The Federal High Court in Abuja, on Monday, refused to admit as exhibit a document tendered by Economic and Financial Crimes Commission in the ongoing trial of a former Group Managing Director of the Nigerian National Petroleum Corporation, Andrew Yakubu.
Yakubu is being prosecuted by the EFCC on charges bordering on the cash sums of $9,772, 800 and £74,000 recovered from him by the operatives of the commission.
The EFCC operatives had, on a tip-off, raided Yakubu’s house located on Chikun Road, Sabon Tasha area of Kaduna South Local Government Area of Kaduna State, on February 3, 2017, when they recovered the funds kept in a safe.
EFCC’s prosecution counsel, Mohammed Abubakar, had, on November 5, 2020, tendered a document which Yakubu had filed at the Supreme Court to seek an order of stay of execution of a Kano court’s order earlier issued for the forfeiture of the money recovered from him.
Abubakar brought up the court document to contradict Yakubu, who in the course of testifying for himself as the first defence witness, claimed that he only got to know from the EFCC that the recovered money was being kept at the Central Bank of Nigeria in Kano.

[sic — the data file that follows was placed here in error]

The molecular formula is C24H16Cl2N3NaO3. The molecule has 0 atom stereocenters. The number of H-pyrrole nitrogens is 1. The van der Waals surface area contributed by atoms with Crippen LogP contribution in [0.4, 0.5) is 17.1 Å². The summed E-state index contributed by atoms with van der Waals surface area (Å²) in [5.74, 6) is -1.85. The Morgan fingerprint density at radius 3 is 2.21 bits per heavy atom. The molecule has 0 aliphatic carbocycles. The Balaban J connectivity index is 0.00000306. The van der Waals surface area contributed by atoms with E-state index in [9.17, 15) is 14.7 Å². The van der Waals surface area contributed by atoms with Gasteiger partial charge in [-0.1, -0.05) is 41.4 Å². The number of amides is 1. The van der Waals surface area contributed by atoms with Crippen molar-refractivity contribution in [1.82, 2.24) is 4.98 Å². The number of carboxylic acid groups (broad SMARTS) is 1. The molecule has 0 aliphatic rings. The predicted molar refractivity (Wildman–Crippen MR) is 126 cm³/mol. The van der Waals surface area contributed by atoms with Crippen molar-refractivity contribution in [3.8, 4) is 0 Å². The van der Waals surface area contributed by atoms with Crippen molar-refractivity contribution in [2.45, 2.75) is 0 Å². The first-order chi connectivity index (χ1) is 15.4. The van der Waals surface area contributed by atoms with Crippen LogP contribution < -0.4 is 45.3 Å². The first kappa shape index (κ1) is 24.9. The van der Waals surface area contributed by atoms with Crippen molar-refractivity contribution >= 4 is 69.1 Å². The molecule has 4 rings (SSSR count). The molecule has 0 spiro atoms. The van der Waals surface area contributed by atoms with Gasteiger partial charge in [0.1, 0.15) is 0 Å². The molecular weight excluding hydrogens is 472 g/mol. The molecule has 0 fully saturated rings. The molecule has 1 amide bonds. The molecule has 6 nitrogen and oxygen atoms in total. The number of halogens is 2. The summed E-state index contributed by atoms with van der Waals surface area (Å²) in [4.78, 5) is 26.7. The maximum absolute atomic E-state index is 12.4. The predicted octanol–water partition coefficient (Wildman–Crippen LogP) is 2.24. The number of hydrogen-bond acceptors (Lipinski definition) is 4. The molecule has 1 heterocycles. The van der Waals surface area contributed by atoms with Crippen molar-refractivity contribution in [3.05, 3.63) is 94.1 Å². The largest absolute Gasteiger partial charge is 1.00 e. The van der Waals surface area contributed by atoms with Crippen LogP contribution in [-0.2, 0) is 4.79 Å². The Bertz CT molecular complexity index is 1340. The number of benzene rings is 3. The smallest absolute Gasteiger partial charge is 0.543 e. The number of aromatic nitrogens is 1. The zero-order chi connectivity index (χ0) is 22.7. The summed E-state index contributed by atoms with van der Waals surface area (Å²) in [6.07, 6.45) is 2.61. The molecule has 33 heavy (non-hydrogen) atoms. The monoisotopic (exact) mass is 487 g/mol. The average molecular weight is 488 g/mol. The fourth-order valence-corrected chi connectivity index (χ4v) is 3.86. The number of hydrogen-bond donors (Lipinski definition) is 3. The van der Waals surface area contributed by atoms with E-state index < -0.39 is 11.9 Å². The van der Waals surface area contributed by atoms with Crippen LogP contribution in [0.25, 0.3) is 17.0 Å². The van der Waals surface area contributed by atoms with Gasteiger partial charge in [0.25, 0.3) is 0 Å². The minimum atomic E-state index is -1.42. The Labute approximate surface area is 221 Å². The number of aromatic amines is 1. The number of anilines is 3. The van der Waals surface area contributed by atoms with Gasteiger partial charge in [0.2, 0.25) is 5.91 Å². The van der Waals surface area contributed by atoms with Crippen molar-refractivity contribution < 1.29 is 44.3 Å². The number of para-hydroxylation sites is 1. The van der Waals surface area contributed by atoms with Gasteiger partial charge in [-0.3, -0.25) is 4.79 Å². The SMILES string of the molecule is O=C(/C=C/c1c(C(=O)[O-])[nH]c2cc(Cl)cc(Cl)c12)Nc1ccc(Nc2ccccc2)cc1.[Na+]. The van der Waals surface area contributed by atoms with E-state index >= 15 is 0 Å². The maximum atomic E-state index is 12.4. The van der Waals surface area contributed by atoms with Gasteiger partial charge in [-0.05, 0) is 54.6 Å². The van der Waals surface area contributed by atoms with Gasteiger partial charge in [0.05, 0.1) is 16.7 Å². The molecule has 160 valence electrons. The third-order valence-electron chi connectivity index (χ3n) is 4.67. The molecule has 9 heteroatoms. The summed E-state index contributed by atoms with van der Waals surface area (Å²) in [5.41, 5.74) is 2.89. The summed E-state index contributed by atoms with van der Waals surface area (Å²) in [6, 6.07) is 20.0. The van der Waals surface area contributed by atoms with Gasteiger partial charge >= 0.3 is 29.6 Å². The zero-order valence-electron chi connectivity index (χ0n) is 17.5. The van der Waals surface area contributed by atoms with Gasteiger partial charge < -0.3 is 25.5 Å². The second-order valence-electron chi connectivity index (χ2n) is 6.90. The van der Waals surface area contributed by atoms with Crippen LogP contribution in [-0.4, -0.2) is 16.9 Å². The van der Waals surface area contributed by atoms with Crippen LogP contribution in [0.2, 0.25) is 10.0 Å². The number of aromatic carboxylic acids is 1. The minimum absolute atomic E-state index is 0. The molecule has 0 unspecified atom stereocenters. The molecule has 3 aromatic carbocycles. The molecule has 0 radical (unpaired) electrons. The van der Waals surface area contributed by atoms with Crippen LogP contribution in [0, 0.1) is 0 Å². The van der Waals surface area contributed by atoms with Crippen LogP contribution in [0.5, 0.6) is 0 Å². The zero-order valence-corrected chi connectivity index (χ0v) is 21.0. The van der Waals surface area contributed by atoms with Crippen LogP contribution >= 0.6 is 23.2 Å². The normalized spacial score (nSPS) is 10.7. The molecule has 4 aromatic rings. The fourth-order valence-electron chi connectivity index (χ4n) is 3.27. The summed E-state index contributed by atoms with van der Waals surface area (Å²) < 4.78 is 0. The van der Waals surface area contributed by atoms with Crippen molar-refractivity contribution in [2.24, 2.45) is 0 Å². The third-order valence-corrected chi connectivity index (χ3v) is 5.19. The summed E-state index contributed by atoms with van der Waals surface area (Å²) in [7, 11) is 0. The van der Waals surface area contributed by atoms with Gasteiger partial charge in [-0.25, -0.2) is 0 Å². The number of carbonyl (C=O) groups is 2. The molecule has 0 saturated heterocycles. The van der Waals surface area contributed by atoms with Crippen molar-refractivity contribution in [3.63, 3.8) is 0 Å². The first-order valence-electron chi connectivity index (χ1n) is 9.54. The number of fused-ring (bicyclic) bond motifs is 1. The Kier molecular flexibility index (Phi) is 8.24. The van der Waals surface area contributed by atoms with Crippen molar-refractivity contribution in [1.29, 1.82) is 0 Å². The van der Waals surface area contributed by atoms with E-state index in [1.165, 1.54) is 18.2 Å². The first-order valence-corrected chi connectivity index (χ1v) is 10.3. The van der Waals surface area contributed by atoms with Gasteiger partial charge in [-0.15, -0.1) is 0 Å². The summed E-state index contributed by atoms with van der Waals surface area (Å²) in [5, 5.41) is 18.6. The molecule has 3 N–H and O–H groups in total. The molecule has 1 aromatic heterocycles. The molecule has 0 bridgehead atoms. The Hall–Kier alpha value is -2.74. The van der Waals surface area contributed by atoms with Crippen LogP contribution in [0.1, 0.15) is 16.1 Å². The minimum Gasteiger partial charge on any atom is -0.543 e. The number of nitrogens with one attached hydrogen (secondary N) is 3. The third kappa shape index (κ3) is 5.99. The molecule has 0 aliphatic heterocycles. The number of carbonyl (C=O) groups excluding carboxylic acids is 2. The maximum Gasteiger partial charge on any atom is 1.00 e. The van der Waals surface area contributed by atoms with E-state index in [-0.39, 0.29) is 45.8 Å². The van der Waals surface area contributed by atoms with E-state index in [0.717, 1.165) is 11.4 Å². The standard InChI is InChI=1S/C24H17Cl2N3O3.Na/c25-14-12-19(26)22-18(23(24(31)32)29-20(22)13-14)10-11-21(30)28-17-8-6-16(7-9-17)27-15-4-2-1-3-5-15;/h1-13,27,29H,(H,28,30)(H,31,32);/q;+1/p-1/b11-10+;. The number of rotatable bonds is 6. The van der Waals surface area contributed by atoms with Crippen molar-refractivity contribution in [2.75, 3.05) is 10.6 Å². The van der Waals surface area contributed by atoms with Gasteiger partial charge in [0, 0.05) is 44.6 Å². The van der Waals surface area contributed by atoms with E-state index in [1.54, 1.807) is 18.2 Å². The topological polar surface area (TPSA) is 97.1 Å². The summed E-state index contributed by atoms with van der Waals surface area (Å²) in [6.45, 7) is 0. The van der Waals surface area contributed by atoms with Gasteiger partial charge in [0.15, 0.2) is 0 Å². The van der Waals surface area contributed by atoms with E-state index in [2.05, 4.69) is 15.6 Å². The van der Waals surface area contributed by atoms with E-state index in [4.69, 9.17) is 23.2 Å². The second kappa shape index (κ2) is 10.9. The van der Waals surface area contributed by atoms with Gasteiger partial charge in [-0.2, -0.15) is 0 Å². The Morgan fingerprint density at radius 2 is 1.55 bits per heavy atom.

But the prosecution counsel claimed that contrary to Yakubu’s claim under cross-examination, he had deposed to an affidavit filed in support of his suit filed at the apex court asserting that the money was being kept by the EFCC at the CBN in Kano.
Yakubu’s lawyer, Ahmed Raji (SAN), urged the court not to admit the document as an exhibit on the grounds that it was not the certified true copy.
Ruling, Justice Mohammed held that although it was not in doubt that the document emanated from the Supreme Court, to tender it as an exhibit required it to be certified.
The judge who relied on Section 35 of the Evidence Act 2011, said for such document to be admitted as secondary evidence it must have been certified.
“It is hereby rejected and shall be marked: tendered and rejected accordingly,” he ruled.
Justice Mohammed adjourned the matter till January 14 for the hearing of the EFCC’s application seeking an order to visit the “locus in quo”, the CBN in Kano, where the recovered money was said to have been kept.